Cornwall Council Spend £23,000 "renovating" a bridleway
to a very poor standard.
Says Adrian Biggs, BHS Cornwall Bridleways and Access
Early this year Cornwall Council renovated a washed out bridleway at a cost of £23,207.51.**
However for some reason the renovation was not done to their normally high standard. The renovation came complete with an impossible "horse stile", an unsafe gate that slams shut in 2 seconds and large sharp granite aggregate surface that is injurous to horses' hooves.
Yet another bridleway in the same parish has been renovated to a high standard of surface and with brand new bridleway gates.
** This cost figure was obtained via Freedom of Information Request
The British Horse Society reported all these serious issues to Cornwall Council on behalf of local riders in April but the Council's Countryside Service did not respond or address the issues in any way.
We surveyed the bridleway in September and were dismayed by what we found - see Report of our visit
The Council continued to refuse to take any action so the British Horse Society served notice under section 130a of the Highways Act for the Council to remove the obstructions.
In response to the 130a notice the Council subsequently admitted that the horse stile had not been appropriately authorised and they have now removed it.
In the same response the Council has refused to modify the gate so that it is usable with ease and safety by all equine users and in both directions Subsequently the Council have said they will mke minor adjustments to the gate.
The Council has refused to put a suitable top dressing on the extremely large sharp granite chippings so that it is an acceptanble surface for horse's hooves to walk over.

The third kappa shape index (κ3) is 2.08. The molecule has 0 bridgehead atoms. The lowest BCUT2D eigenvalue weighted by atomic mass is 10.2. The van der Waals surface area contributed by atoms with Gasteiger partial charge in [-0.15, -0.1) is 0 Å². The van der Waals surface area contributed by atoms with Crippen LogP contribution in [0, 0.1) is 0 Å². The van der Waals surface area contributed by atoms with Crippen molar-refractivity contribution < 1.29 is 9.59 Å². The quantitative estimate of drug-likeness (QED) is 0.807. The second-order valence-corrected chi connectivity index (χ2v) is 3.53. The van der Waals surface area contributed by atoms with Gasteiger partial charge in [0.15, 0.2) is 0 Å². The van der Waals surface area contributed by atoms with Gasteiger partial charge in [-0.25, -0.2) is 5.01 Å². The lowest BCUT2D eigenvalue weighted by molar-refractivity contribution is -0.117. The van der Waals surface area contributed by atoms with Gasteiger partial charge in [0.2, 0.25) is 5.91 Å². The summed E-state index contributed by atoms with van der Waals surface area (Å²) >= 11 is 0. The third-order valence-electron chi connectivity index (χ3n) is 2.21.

We are also very puzzled when so much money has been spent that the surface of the upper 100 metres of the bridleway section of bridleway above the gate has not been renovated yet is is very rocky and uneven. It is normal practice when the Council do major works that the whole of the bridleway is brought up to standard. See Report on Cardinham 12
A major concern is the cost of this "renovation" which seems out of all proportion to the length bridleway worked on and the standard of the finished result. Previous renovations costing a similar amount have done at least three times as much length of bridleway and to a very high standard with all new drainage and leats installed.
Cardinham 12 renovation is three times as long (the whole bridleway) finished with high standard of surface and brand new hardwood gates. We do not yet know the cost of that renovation.
The British Horse Society is very pleased that bridleways are being renovated BUT is concerned that the work done should give best value for money and is of a good standard for use by horses.
Horse Stile now removed - The "stile" was situated in the middle of the bridleway
(length) in 12 inches of deep mud, at the top of an incline.
There is no requirement for the gate for stock management as there is another gate
further up the totally enclosed lane and there are no more gates below it.
The gate was not recorded on the council survey done 5 or 6 years ago.
A full width gate set in such a narrow lane the width of which is less then the length of a horse is always going to very difficult to operate even if not self closing.
It is believed the gate is purely there to mark the boundray between landowners.
The BHS considers that gate should be removed as there is no stock either side.
This steel gate is across the full width of the bridleway lane which is only a fraction over 6 foot wide. Ignoring the gate It is extremely difficult to turn a large horse.
The gate self closes with forceful gravity in less than 2 seconds.
It is very difficult/unsafe to even lead a horse through and hold the gate. Coming down the bridleway against the gate means that the gate has to be used to shove your horse through with his head turned into the sheep netting and barbed wire.
A section of the 'renovated; bridleway where it passes a cottage.
Notice how the cottage owner has had to put down a surface of fine
stone so that they can walk in comfort to their garden
A close up of the surface and some sample stones shown in scale to a horseshoe
An estimated 150 metres of the bridleway have been 'renovated' and with this surface.
If this surface and the gate are considered acceptable and are allowed to remain this will have very serious implications for future enforcement of acceptable bridleway standards.